Securing State Data
Applications that handle sensitive data or make any kind of security decisions need to keep that data under their own control and cannot allow other potentially malicious code to access the data directly. The best way to protect data in memory is to declare the data as private or internal (with scope limited to the same assembly) variables. However, even this data is subject to access you should be aware of:
Using reflection mechanisms, highly trusted code that can reference your object can get and set private members.
Using serialization, highly trusted code can effectively get and set private members if it can access the corresponding data in the serialized form of the object.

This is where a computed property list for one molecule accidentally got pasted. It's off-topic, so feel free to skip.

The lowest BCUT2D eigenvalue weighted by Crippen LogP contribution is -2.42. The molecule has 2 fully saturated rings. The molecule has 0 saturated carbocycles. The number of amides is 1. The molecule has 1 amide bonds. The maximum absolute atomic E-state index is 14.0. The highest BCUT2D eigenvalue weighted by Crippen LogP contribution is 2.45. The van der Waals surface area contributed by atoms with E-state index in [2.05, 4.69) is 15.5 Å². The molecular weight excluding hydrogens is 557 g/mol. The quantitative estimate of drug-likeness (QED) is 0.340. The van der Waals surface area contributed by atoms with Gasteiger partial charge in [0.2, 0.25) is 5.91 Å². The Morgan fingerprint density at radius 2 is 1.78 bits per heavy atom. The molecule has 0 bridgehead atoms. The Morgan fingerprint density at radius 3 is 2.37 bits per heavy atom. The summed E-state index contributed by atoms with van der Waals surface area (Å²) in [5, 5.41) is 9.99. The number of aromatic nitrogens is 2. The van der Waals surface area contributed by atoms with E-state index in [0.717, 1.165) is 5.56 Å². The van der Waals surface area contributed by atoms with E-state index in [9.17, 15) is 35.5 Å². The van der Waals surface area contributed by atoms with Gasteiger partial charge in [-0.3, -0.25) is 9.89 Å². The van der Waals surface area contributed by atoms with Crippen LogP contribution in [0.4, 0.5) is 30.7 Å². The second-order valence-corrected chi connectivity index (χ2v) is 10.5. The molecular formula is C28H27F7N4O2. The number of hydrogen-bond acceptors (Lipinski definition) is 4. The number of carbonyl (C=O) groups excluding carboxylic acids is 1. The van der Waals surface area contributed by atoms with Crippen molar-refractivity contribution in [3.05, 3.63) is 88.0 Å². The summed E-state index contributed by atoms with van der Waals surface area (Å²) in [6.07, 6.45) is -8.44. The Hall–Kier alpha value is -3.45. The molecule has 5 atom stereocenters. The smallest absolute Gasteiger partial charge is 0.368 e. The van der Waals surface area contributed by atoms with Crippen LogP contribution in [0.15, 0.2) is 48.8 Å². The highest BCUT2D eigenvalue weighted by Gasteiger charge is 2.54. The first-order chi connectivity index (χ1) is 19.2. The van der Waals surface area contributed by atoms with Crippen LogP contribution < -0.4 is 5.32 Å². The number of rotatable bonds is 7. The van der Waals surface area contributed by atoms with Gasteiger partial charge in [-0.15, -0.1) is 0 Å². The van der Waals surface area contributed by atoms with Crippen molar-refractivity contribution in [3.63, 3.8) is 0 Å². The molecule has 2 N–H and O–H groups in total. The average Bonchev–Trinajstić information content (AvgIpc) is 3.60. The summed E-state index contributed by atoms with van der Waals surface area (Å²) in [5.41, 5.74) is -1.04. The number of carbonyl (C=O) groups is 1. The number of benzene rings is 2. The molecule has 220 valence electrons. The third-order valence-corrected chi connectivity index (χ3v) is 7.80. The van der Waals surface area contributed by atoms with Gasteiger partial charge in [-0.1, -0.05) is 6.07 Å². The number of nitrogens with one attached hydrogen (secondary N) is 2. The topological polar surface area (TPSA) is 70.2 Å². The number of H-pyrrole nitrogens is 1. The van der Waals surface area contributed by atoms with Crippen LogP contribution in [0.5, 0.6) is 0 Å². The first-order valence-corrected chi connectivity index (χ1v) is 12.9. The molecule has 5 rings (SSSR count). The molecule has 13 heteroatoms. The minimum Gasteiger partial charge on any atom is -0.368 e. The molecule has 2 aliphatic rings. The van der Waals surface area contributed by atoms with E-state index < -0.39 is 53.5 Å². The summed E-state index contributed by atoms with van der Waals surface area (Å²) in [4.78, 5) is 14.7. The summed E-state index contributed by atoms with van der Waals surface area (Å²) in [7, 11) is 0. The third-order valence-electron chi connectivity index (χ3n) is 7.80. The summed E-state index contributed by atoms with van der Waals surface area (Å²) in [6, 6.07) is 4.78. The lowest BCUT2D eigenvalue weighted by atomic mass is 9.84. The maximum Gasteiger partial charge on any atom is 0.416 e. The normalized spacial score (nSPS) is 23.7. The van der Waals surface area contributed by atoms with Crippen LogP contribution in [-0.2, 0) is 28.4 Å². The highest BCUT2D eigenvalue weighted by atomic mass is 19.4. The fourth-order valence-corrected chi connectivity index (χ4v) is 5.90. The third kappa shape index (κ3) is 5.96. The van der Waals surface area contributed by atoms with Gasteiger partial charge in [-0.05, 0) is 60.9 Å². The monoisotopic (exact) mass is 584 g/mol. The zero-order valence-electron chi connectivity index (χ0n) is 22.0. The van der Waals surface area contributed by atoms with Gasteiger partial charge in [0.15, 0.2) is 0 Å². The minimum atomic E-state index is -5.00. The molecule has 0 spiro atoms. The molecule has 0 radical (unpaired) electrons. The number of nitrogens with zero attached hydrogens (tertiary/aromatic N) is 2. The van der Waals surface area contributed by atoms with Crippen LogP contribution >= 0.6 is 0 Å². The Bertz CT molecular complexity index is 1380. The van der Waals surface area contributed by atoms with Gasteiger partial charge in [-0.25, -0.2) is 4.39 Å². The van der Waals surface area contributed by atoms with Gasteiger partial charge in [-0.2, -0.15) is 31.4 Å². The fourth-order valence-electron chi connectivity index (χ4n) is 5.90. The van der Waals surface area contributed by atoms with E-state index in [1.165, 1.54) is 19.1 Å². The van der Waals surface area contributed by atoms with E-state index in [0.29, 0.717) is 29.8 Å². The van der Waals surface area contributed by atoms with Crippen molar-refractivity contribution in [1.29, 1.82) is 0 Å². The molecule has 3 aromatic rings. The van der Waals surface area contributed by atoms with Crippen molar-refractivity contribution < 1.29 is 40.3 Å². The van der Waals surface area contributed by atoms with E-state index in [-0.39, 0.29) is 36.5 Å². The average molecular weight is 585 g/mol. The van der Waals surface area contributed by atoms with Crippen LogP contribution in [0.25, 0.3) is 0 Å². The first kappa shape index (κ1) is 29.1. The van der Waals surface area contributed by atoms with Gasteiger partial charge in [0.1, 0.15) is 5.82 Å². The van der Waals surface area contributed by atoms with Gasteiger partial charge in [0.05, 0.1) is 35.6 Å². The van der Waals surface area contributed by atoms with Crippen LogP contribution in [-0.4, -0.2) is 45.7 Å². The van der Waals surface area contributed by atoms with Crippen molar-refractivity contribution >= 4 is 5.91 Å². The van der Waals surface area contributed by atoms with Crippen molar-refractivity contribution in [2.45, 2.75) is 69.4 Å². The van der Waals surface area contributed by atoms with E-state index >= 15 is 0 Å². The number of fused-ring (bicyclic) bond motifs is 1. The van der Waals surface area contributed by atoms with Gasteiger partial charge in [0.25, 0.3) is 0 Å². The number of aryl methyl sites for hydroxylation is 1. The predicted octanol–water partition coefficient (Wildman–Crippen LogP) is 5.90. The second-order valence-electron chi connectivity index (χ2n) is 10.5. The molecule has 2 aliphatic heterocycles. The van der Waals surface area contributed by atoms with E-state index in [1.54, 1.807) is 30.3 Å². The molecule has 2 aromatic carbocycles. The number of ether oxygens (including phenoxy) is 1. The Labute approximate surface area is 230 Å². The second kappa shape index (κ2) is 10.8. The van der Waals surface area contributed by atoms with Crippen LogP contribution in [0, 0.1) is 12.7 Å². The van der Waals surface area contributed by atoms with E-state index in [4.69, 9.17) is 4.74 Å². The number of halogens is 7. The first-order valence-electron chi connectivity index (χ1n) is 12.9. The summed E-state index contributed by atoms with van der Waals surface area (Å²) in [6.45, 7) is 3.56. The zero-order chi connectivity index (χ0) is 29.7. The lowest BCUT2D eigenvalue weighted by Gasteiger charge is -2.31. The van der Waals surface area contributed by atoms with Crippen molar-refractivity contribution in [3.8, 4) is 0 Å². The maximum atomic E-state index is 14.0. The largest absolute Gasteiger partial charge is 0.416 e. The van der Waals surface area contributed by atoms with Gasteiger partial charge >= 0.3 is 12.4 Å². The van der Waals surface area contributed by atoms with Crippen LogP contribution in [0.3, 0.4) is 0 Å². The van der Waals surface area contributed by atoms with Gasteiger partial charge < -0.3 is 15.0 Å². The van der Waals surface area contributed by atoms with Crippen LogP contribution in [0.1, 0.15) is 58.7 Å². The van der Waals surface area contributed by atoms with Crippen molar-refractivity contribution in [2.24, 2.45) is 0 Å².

Under debugging, this data can be read.
Make sure none of your own methods or properties exposes these values unintentionally.
In some cases, data can be declared as "protected," with access limited to the class and its derivatives. However, you should take the following additional precautions due to additional exposure:
Control what code is allowed to derive from your class by restricting it to the same assembly or by using declarative security, described in Securing Method Access, to require some identity or permissions in order for code to derive from your class.
Ensure that all derived classes implement similar protection or are sealed.